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Java IO: Reader

Jakob Jenkov
Last update: 2015-09-04

The Java Reader class ( is the base class for all Reader subclasses in the Java IO API. A Reader is like an InputStream except that it is character based rather than byte based. In other words, a Java Reader is intended for reading text, whereas an InputStream is intended for reading raw bytes.

Characters in Unicode

Today, many applications use UTF (UTF-8 or UTF-16) to store text data. It may take one or more bytes to represent a single character in UTF-8. In UTF-16 each character takes 2 bytes to represent. Therefore, when reading text data, a single byte in the data may not correspond to one character in UTF. If you just read one byte at a time of UTF-8 data via an InputStream and try to convert each byte into a char, you may not end up with the text you expected.

To solve this problem we have the Reader class. The Reader class is capable of decoding bytes into characters. You need to tell the Reader what character set to decode. This is done when you instantiate the Reader (actually, when you instantiate one of its subclasses).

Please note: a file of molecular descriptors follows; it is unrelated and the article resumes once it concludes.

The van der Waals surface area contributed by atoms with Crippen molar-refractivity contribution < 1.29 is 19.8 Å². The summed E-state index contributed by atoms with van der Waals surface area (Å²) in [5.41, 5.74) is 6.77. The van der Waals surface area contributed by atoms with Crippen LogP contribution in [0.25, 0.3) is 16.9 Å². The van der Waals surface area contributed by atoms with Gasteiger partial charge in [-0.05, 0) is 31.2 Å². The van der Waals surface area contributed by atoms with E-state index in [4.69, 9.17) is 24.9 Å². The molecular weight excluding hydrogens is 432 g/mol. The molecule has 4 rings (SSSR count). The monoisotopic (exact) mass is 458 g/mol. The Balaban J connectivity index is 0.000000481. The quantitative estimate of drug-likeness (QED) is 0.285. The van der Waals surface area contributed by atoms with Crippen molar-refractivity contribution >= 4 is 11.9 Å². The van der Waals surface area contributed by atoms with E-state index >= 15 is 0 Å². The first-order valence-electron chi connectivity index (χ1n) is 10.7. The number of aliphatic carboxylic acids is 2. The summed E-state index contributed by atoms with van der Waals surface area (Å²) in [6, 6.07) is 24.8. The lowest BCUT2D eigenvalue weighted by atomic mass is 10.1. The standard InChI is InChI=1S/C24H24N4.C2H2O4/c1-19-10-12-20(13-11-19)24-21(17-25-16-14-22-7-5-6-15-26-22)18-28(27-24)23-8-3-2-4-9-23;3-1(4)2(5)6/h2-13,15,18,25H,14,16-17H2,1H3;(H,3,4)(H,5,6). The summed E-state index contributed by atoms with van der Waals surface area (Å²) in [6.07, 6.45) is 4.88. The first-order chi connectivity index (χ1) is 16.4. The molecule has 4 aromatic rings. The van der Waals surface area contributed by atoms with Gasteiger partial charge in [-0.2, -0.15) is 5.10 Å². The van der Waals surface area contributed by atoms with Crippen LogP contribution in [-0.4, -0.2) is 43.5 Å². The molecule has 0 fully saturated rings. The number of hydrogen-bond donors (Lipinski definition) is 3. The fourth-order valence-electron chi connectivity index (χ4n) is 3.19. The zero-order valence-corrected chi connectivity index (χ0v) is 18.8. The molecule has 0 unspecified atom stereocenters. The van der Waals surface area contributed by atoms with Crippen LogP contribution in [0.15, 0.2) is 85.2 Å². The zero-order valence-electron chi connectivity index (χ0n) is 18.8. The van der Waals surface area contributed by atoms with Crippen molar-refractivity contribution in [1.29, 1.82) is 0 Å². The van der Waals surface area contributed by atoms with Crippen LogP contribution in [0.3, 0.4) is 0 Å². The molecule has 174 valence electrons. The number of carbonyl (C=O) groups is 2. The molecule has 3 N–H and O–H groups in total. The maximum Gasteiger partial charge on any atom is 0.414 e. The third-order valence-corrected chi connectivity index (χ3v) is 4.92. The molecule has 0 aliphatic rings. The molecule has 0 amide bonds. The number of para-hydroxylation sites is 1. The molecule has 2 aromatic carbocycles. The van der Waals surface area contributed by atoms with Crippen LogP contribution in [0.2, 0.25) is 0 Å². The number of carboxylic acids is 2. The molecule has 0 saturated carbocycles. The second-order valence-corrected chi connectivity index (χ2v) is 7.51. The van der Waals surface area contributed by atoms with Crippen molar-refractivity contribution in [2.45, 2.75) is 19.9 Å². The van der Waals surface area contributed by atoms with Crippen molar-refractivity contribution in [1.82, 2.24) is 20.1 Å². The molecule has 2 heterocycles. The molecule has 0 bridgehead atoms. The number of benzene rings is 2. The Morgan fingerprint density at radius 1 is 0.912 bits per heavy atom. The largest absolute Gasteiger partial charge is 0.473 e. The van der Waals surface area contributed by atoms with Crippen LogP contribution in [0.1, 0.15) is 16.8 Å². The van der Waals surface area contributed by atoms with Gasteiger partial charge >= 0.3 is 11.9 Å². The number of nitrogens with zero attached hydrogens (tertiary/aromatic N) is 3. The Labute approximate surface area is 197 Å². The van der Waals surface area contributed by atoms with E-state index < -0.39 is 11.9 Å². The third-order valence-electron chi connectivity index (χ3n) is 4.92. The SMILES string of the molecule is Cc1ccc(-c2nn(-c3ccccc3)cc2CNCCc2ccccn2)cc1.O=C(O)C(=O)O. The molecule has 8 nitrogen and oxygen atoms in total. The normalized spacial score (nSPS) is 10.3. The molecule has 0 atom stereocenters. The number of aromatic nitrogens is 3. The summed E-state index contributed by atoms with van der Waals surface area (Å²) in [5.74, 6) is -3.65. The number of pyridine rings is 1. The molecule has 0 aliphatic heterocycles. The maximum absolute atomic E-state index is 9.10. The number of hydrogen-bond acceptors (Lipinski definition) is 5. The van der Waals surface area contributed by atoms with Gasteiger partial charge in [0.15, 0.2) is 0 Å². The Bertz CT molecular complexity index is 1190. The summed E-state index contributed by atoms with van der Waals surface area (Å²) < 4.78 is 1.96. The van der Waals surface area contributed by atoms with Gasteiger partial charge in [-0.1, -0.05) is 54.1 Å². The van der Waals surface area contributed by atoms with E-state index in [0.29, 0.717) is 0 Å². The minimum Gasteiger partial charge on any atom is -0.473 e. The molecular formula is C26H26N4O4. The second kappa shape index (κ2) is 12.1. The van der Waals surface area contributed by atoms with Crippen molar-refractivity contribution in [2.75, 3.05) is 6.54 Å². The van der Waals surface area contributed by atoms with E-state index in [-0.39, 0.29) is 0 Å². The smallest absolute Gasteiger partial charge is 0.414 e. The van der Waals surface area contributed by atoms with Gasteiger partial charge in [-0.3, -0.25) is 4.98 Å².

Reading Characters With a Reader

The read() method of a Reader returns an int which contains the char value of the next character read. If the read() method returns -1, there is no more data to read in the Reader, and it can be closed. That is, -1 as int value, not -1 as byte or char value. There is a difference here!

Reader Subclasses

You will normally use a Reader subclass rather than a Reader directly. Java IO contains a lot of Reader subclasses. For instance, the InputStreamReader, CharArrayReader, FileReader, plus many others. For a full overview of Reader subclasses see the Java IO Class Overview Table.

Readers and Sources

A Reader is typically connected to some source of data like a file, char array, network socket etc. This is also explained in more detail in the Java IO Overview text.

Jakob Jenkov

Copyright  Jenkov Aps
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